'Garra': Alonso has it

The 24-year-old Cuban Midfielder has been a tenacious presence in the Sounders FC midfield and yet remains as one of the most unheralded players in MLS. As First Kick approaches, that changes now.

Osvaldo Alonso is “low key” and “quiet.”

He is a “great guy” that people levitate towards.

That’s how teammates describe the Sounders FC’s 24-year-old Cuban midfielder.

On the field, though?  Now, that’s a different story.

“He’s low key, but in the game it’s a completely different animal.  He’ll tear your leg off if he has to,” midfield running mate Brad Evans said.  “I’m glad he’s on my team.”

Alonso uses a different word – garra – a Spanish word which literally translates to “the claw of an animal,” but is meant to describe something that is sharp or fierce.

“I have always focused on giving it my best, playing with strength and ‘garra,’ always maintaining that spirit of fierceness in order to win,” he said through a translator.  “That's my style of play, with strength and garra.”

He tallied just one goal and three assists in his first MLS season, yet few midfielders made as much of an impact as Alonso, even without racking up the eye-catching statistics.  He has quickly established a reputation as a bulldog in the Seattle midfield.  Or pitbull.  Or terrier.  Again, it depends on who you ask.  Any way you slice it, his play catches the eye of Sounders FC supporters and analysts alike.

“Ozzie is a hard-working player.  He does a tremendous defensive job in there,” Sounders FC head coach Sigi Schmid.  “He’s a little terrier that is always scrapping and fighting and battling for his team.  I think fans can identify with that.  He’s the guy going to work every day – working on the assembly line.”

He credits his father for instilling that workmanlike mentality, and it’s that mentality that has taken him far from his home of San Cristobal, Cuba.

In 2007, Alonso was in Texas with the Cuban National Team playing in the CONCACAF Gold Cup. It was here where he defected, separating himself from the rest of his team while at a Houston department store by walking out the front door.  On the other side, he continued a long path to Major League Soccer, trying to prove that Cubans can play more than just baseball.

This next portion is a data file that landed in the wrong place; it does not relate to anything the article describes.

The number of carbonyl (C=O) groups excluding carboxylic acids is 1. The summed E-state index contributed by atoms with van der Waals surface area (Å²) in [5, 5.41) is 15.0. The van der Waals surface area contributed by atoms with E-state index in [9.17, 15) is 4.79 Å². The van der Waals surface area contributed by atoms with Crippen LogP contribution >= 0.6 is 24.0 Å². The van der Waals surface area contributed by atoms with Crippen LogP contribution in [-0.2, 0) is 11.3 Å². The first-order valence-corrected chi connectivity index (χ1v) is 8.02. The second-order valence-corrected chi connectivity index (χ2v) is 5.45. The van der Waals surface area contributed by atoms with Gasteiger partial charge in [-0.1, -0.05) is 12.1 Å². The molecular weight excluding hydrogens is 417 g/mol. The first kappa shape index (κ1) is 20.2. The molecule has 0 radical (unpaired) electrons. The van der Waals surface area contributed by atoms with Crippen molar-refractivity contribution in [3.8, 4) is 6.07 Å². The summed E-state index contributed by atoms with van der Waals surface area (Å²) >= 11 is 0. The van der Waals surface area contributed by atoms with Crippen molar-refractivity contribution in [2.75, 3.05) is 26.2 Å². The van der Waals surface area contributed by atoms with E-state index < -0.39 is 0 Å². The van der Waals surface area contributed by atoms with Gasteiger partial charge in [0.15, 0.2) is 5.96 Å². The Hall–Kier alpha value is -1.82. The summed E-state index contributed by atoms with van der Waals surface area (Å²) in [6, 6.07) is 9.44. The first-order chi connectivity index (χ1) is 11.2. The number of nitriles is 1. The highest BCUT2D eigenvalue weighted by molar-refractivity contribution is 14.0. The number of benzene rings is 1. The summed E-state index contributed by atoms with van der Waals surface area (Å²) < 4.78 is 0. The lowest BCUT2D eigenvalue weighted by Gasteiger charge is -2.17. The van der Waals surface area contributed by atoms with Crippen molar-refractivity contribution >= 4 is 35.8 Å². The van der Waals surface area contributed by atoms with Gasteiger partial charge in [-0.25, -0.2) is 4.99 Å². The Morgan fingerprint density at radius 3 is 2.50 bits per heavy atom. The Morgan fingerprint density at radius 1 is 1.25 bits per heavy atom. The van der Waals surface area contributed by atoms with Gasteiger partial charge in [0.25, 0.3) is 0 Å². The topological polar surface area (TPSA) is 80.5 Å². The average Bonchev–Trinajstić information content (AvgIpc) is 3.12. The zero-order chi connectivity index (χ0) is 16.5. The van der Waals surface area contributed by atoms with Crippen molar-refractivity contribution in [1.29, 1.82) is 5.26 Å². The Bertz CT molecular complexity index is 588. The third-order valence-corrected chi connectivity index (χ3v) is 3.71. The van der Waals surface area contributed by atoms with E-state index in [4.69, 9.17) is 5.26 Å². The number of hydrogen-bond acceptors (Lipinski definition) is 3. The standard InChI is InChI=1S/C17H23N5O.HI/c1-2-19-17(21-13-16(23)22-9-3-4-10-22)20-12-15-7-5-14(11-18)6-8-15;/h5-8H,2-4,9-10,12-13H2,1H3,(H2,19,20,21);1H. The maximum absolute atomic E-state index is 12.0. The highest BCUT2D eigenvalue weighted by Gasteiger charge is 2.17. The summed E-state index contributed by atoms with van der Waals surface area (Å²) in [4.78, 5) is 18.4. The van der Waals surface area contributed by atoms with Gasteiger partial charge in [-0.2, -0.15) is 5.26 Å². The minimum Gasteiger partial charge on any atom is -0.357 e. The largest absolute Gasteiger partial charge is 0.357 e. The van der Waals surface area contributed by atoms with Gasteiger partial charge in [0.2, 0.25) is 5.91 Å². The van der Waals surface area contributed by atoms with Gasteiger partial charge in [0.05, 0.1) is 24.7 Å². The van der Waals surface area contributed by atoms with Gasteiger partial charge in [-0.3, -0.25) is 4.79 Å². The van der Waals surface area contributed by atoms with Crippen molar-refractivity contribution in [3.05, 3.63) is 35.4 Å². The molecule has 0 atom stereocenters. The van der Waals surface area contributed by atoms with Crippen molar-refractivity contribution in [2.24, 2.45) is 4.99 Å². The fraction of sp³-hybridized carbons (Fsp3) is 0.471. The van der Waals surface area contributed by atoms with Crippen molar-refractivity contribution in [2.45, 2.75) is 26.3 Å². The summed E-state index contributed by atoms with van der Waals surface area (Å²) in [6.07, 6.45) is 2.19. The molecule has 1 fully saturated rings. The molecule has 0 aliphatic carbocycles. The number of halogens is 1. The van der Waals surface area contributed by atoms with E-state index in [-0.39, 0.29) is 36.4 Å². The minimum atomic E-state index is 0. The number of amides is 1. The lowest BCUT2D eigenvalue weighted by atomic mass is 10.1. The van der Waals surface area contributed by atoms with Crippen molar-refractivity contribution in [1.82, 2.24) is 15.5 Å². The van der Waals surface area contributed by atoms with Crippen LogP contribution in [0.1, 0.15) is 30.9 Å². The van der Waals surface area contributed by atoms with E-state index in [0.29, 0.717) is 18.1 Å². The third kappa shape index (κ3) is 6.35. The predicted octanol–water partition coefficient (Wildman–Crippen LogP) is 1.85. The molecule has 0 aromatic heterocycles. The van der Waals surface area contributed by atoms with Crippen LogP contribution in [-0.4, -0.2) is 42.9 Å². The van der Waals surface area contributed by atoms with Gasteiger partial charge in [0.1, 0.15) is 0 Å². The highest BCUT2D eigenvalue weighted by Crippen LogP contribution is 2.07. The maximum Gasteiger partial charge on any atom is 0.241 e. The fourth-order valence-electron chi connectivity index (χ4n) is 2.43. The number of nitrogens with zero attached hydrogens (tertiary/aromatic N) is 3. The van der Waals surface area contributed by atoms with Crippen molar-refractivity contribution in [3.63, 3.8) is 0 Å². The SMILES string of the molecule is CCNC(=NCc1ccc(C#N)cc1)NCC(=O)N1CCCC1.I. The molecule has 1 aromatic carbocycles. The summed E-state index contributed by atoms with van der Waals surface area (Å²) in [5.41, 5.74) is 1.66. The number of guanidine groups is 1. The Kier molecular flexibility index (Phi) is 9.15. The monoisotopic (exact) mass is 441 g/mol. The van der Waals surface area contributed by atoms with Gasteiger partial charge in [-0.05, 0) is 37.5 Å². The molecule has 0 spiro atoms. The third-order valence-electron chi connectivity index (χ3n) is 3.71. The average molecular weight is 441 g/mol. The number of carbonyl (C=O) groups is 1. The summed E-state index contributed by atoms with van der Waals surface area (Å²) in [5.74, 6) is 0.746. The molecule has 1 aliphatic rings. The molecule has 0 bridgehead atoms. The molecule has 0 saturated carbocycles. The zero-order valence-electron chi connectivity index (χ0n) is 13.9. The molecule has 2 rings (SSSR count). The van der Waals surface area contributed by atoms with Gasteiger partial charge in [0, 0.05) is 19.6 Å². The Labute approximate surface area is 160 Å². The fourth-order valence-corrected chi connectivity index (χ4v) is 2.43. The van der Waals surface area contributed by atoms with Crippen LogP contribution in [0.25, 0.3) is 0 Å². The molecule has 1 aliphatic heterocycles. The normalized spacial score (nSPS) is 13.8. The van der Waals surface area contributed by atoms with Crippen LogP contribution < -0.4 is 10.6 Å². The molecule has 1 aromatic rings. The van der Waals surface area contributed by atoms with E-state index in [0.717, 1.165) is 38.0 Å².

“They say that Cubans don't play much soccer,” Alonso said.  “That's (means) nothing (to me).  I hope to show those people and keep playing how I'm playing.”

From Houston, he boarded a bus bound for Miami, where he met up with his wife.  Seeking a pro soccer opportunity, he then boarded another bus for Los Angeles and tried out with Chivas USA.  When the two sides could not reach a suitable contract, he hopped back on the bus and sought another opportunity across the country in South Carolina.

Since then, he has wreaked havoc for opposing teams in the Sounders FC midfield.

“I think we can handle anybody with five guys,” Evans said.  “We can take on six or seven and be confident that they are probably not going to break us down.  It definitely gives the attackers more freedom to get forward.  You can’t ask for anything more.”

In the preseason, he has even added more offensive punch to his game, shifting that garra further up the field.  That kind of move bore fruit last season for his only goal against DC United in mid-June.  And now, each game over the last two months he has managed a couple of shots from 18-25 yards out that challenge the goalkeeper and remind the opposition that he can be more than just a stopper in the midfield.

However, at the heart of Alonso will always be the killer instinct on the defensive side.

“You have to have that type of mentality that ‘this is my domain and I’m not going to let anyone come in and disturb it,’” said Tyrone Marshall, the Sounders FC defender who has a front row seat for many of Alonso’s greatest feats.  “It may mean grabbing a shirt or kicking a few people, but he does his job well.  He exemplifies that position.”

Evans description cuts just short that of Marshall’s.  While Evans, who is paired with Alonso in the central midfield, agrees that his Cuban counterpart embodies all the talents of a defensive midfielder, Evans notes that the one thing he lacks is the intimidating size of most at his position.

“When you think of defensive midfielders you think of someone who is larger in stature.  He doesn’t have that size, but he has the tenacity,” said Evans.  “I know he’s going to make the play or that last-ditch effort to cut out passes.  He may not be standard, but he definitely has that tenacity.”

Call it tenacity.  Call it determination.  We’ll just call it garra.

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